Reviving Rainbow baseball
|||UH bound for regional|
Twelve times the University of Hawai'i baseball team has been picked to play in the NCAA Tournament but few have carried more meaning than yesterday's selection.
For this was more than a ticket to the postseason for the Rainbows, it was a long-waited re-affirmation. Their entry into the 64-team field as an at-large selection, announced yesterday on ESPN, was the most tangible proof yet of the program's resurrection.
Twelve seasons without an NCAA postseason appearance — the longest drought in the program's history — ended with word the 'Bows will play 22nd-ranked Kansas (42-23), the Big 12 tournament champion, Friday in Corvallis, Ore.
After four consecutive winning seasons in which progress came almost incrementally, we might have believed the program had turned the corner on its lean years. But this was independent validation. This was college baseball's version of being awarded a Michelin star.
Perennials Louisiana State, Southern California and Florida didn't get them, but UH finally did.
As such, this wasn't just for the players and coaches who have carried UH to a 43-15 record this year and the fans who waited through the rebuilding, but also for the program's architect, Les Murakami, and the players who had built the Rainbow name.
"This was a big day for us and a big day for our program," coach Mike Trapasso said of the re-connection.
Not since 1977, when UH made its first regional appearance, could you say one selection has meant as much. Hawai'i was only three years into playing a full-fledged, all-college schedule at the time and it was a moment of arrival. One that held portent of a bright future.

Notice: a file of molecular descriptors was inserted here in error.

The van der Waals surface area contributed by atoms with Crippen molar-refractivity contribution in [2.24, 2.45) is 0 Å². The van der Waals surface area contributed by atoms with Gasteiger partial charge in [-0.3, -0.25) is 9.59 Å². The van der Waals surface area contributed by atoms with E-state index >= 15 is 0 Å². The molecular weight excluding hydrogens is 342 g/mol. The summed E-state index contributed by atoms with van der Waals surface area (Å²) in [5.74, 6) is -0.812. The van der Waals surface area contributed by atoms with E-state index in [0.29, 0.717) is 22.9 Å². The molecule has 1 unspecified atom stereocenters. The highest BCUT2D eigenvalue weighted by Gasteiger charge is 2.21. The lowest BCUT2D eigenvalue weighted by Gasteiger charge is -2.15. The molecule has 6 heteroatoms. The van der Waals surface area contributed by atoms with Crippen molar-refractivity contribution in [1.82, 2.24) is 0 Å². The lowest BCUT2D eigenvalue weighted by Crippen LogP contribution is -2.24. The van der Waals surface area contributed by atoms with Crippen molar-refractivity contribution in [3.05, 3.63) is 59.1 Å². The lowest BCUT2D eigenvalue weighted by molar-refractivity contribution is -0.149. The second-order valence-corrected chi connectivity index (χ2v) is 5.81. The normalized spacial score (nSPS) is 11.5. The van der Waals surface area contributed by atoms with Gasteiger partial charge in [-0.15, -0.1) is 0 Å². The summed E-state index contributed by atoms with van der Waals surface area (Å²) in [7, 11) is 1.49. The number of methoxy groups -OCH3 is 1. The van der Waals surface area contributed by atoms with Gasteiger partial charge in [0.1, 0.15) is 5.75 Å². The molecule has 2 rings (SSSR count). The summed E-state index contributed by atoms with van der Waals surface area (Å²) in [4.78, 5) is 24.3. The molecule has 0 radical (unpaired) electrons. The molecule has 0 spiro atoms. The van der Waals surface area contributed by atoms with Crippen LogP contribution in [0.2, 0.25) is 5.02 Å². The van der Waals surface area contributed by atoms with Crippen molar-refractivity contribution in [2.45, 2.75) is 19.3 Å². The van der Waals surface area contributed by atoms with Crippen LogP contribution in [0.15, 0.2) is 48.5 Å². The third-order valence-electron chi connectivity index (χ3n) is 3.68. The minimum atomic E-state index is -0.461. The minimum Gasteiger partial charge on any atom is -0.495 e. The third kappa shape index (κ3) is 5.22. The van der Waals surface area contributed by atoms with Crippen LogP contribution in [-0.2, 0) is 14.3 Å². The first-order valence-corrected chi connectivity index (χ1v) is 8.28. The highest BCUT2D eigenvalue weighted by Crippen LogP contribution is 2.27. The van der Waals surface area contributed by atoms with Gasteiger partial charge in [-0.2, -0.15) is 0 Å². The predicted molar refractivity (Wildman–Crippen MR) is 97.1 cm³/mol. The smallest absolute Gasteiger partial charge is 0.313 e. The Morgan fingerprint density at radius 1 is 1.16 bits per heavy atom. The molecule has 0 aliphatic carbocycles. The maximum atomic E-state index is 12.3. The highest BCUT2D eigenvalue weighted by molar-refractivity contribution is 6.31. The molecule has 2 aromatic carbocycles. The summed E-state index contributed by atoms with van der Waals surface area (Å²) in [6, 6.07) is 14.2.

Indeed, between 1977 and 1993, a span of 17 seasons, the 'Bows were postseason fixtures, going to 11 regionals and one College World Series final. Never were they left on the sideline for more than one season and, had there been a 64-team field instead of the 48 that existed until 1999, UH would have likely had four more appearances.
But the 1993 regional at Texas A&M was a swan song for a program that fell on hard times, lost its helmsman, Murakami, to a stroke and hit ocean bed-bottom with a 16-40 record in 2002.
So, yes, there was jubilation about the Rainbows being picked yesterday and, in the big picture, about what it could mean.
"Hawai'i has a rich history in baseball but our players, our freshmen, were about (5, 6) years old the last time (UH) had gone," Trapasso noted. "A lot of high school players in Hawai'i and on the Mainland aren't aware that Hawai'i has that kind of history. Today allows us to re-establish that in some recruits' minds and, maybe, open some eyes about all the great teams Coach Les had."
This was about a proud past finally linking up with a promising future.
Reach Ferd Lewis at email@example.com or 525-8044.